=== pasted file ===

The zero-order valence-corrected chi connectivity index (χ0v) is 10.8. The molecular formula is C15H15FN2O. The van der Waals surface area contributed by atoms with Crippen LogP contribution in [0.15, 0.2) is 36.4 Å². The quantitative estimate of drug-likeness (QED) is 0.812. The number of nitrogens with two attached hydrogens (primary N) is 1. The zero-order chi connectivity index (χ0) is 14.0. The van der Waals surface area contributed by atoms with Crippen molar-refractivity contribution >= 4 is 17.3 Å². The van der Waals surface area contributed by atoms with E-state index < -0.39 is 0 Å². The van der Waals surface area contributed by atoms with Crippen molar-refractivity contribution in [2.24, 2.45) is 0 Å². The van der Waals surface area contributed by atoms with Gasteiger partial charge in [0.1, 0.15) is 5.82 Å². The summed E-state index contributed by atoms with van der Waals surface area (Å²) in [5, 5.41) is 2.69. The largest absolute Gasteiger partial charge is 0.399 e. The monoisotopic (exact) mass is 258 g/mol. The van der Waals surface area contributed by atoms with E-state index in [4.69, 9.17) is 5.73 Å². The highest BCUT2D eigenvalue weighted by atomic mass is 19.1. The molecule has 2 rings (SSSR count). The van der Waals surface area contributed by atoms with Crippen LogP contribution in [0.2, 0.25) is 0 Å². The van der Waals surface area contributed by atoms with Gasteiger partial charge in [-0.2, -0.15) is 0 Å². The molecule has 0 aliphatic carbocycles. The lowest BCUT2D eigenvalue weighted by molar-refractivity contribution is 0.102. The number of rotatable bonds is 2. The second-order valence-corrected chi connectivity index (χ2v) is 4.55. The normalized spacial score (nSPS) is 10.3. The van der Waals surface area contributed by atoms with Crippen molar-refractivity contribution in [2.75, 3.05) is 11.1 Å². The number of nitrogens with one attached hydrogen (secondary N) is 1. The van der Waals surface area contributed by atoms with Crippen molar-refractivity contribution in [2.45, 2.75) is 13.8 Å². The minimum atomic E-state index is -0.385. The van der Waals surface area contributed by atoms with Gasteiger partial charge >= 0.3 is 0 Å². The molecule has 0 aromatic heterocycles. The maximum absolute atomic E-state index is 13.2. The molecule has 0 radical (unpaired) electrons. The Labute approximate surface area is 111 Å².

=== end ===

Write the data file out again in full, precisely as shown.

The zero-order valence-corrected chi connectivity index (χ0v) is 10.8. The molecular formula is C15H15FN2O. The van der Waals surface area contributed by atoms with Crippen LogP contribution in [0.15, 0.2) is 36.4 Å². The quantitative estimate of drug-likeness (QED) is 0.812. The number of nitrogens with two attached hydrogens (primary N) is 1. The zero-order chi connectivity index (χ0) is 14.0. The van der Waals surface area contributed by atoms with Crippen molar-refractivity contribution >= 4 is 17.3 Å². The van der Waals surface area contributed by atoms with E-state index < -0.39 is 0 Å². The van der Waals surface area contributed by atoms with Crippen molar-refractivity contribution in [2.24, 2.45) is 0 Å². The van der Waals surface area contributed by atoms with Gasteiger partial charge in [0.1, 0.15) is 5.82 Å². The summed E-state index contributed by atoms with van der Waals surface area (Å²) in [5, 5.41) is 2.69. The largest absolute Gasteiger partial charge is 0.399 e. The monoisotopic (exact) mass is 258 g/mol. The van der Waals surface area contributed by atoms with E-state index in [4.69, 9.17) is 5.73 Å². The highest BCUT2D eigenvalue weighted by atomic mass is 19.1. The molecule has 2 rings (SSSR count). The van der Waals surface area contributed by atoms with Crippen LogP contribution in [0.2, 0.25) is 0 Å². The van der Waals surface area contributed by atoms with Gasteiger partial charge in [-0.2, -0.15) is 0 Å². The molecule has 0 aliphatic carbocycles. The lowest BCUT2D eigenvalue weighted by molar-refractivity contribution is 0.102. The number of rotatable bonds is 2. The second-order valence-corrected chi connectivity index (χ2v) is 4.55. The normalized spacial score (nSPS) is 10.3. The van der Waals surface area contributed by atoms with Crippen molar-refractivity contribution in [2.75, 3.05) is 11.1 Å². The number of nitrogens with one attached hydrogen (secondary N) is 1. The van der Waals surface area contributed by atoms with Crippen molar-refractivity contribution in [2.45, 2.75) is 13.8 Å². The minimum atomic E-state index is -0.385. The van der Waals surface area contributed by atoms with Gasteiger partial charge >= 0.3 is 0 Å². The molecule has 0 aromatic heterocycles. The maximum absolute atomic E-state index is 13.2. The molecule has 0 radical (unpaired) electrons. The Labute approximate surface area is 111 Å².